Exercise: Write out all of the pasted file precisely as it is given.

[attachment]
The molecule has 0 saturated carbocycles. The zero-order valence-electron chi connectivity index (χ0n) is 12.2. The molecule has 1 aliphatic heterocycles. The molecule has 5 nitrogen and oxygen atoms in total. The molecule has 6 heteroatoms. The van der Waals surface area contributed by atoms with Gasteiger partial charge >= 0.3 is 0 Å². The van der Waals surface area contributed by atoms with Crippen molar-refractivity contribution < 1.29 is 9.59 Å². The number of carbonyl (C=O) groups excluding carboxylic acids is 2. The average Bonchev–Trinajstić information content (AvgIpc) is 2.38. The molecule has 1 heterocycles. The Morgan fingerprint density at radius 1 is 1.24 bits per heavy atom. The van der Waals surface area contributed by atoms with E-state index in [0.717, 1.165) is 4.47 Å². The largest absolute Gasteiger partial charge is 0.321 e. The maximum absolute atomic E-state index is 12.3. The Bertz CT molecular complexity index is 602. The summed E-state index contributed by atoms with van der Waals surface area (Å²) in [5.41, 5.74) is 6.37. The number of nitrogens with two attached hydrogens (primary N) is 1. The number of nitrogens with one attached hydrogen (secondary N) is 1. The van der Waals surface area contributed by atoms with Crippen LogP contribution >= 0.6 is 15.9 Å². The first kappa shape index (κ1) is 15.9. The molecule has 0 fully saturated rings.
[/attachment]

The molecule has 0 saturated carbocycles. The zero-order valence-electron chi connectivity index (χ0n) is 12.2. The molecule has 1 aliphatic heterocycles. The molecule has 5 nitrogen and oxygen atoms in total. The molecule has 6 heteroatoms. The van der Waals surface area contributed by atoms with Gasteiger partial charge >= 0.3 is 0 Å². The van der Waals surface area contributed by atoms with Crippen molar-refractivity contribution < 1.29 is 9.59 Å². The number of carbonyl (C=O) groups excluding carboxylic acids is 2. The average Bonchev–Trinajstić information content (AvgIpc) is 2.38. The molecule has 1 heterocycles. The Morgan fingerprint density at radius 1 is 1.24 bits per heavy atom. The van der Waals surface area contributed by atoms with E-state index in [0.717, 1.165) is 4.47 Å². The largest absolute Gasteiger partial charge is 0.321 e. The maximum absolute atomic E-state index is 12.3. The Bertz CT molecular complexity index is 602. The summed E-state index contributed by atoms with van der Waals surface area (Å²) in [5.41, 5.74) is 6.37. The number of nitrogens with two attached hydrogens (primary N) is 1. The number of nitrogens with one attached hydrogen (secondary N) is 1. The van der Waals surface area contributed by atoms with Crippen LogP contribution >= 0.6 is 15.9 Å². The first kappa shape index (κ1) is 15.9. The molecule has 0 fully saturated rings.